We have not had a problem hiring the people. Our focus is to make sure that these people have the right ability to learn, right amount of passion, and they come with a certain set of skills (so) that they do a good job.
Back in India, is there truth to reports about the quality of engineers being poor?
There has been recent talk that they may not be ready for the kinds of jobs that they’re expected to do. But in some sense... these reports miss the point. Some of the measurements they were doing were specific to skill sets or technology, like the programming language. My feeling is even if they have succeeded in doing very well on the specific assessment, I don’t think it will tell you whether the person or set of people are able to do the job you expect them to do.
Measurements going forward should test how good a person is at finding a problem and learning the skill set they need to solve that problem.
How important is it to hire from top tier institutes like the IITs and MITs of the world?
We have always hired from the breadth. It’s possible that we get a spectrum of people on some basic skills. Most of them, I still feel, need to come in and really need to understand how they use the skills and solve problems. That’s why there’s this big focus on training and education.
What’s extremely important is that you really understand your end user. In the past, there was more focus on the tech aspects, [like] what features should be there, and maybe not as much on how you deliver that or how it is experienced by the end user. The second aspect is that if you look at areas like AI and machine learning, it’s really important that you understand the domain, what parts of the data are needed to solve the problem. Let’s say you want to solve a problem in medicine or around insurance. What is really needed is to start with what the problem is, what the end user’s challenge is. We are even bringing in people from these different areas, people from non-STEM fields as well, to bring perspectives [and] end-user empathy.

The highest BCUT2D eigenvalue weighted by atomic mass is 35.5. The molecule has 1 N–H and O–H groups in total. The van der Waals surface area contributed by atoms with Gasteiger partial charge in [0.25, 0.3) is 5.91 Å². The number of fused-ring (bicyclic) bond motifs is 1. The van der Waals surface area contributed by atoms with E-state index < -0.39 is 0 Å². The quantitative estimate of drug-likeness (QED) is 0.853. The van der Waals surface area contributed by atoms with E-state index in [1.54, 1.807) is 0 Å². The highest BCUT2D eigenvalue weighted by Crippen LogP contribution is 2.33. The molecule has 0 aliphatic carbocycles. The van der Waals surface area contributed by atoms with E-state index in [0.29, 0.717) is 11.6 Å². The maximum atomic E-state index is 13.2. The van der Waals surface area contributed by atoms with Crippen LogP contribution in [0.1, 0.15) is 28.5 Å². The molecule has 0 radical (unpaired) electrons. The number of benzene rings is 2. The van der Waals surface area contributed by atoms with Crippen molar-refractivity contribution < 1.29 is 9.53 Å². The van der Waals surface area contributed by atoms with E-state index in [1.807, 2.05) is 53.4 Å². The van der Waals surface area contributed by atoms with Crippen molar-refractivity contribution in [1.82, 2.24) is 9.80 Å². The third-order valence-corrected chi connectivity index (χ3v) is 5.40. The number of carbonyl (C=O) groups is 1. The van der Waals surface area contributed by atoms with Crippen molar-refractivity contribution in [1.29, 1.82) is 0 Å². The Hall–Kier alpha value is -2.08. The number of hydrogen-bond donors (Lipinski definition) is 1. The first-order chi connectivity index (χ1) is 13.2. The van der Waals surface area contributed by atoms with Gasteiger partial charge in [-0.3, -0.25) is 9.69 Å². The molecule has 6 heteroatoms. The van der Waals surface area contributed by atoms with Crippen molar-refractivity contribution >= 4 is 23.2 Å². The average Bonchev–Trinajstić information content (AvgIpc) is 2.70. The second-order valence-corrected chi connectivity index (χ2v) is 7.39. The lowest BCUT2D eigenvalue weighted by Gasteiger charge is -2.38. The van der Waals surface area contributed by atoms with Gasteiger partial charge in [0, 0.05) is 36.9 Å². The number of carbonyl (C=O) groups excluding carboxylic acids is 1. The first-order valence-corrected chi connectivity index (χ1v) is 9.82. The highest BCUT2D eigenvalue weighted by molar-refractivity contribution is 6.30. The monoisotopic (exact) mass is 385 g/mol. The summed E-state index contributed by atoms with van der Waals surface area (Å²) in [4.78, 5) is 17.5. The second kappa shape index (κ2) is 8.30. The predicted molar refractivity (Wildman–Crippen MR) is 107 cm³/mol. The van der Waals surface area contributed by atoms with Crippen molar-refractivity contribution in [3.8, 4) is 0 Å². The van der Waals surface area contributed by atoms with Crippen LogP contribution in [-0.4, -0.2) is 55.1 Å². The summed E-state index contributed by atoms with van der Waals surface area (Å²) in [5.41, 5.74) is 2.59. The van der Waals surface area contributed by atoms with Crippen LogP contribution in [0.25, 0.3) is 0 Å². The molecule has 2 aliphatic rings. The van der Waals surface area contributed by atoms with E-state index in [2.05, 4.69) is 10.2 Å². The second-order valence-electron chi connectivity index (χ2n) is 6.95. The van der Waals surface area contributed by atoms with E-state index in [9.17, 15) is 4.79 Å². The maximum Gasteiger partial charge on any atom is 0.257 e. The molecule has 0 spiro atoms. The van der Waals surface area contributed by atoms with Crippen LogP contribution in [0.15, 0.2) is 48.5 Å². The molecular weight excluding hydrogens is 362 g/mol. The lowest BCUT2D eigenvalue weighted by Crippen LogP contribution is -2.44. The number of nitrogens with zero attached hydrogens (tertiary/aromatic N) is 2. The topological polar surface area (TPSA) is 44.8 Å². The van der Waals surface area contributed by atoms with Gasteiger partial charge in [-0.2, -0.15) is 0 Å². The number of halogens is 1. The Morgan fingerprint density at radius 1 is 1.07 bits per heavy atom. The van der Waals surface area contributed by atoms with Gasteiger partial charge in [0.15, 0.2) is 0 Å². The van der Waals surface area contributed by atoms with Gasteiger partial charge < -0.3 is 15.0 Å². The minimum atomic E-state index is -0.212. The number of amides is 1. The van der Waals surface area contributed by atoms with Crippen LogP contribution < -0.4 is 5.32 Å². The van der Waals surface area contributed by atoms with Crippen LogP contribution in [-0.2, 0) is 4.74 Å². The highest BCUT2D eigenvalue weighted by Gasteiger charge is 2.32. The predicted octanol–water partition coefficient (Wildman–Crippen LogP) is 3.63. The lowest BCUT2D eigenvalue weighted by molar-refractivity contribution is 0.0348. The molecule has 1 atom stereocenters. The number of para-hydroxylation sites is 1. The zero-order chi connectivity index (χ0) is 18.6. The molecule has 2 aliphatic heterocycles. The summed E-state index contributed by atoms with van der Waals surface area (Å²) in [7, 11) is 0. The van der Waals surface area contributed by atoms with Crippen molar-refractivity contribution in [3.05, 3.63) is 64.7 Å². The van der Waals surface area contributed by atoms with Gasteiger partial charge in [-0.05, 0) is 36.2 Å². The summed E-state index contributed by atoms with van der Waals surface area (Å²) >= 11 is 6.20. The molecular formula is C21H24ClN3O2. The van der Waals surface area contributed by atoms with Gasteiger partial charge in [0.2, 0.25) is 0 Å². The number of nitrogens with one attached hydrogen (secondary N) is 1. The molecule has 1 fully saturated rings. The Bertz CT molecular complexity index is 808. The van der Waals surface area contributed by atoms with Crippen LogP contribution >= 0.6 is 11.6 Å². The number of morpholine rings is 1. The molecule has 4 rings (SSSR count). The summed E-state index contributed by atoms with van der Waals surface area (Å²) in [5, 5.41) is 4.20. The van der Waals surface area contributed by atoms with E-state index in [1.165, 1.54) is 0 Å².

How real is the threat of automation making some tech jobs obsolete?
Automation replacing or taking away many of the jobs that exist today, that is a reality. One has to assume that [the repetitive] jobs over time will be automated. We tend to focus on [what] we only know about things that exist today. What is clear is that we have to focus on jobs that don’t exist today.
Let me give you an example. We all thought [choosing to work in] farming was something that went away 50 to 100 years ago. But we have seen a big resurgence. There’s a lot of work going on using tech; how do you do things like vertical farming? One would not have imagined even five years ago that these are the jobs our kids want to do.
There may be some short term-disruption [because of automation] but the focus needs to be on how you use tech, on how you improve on what exists, and, more importantly, to find things that don’t exist yet.
This article first appeared on Quartz.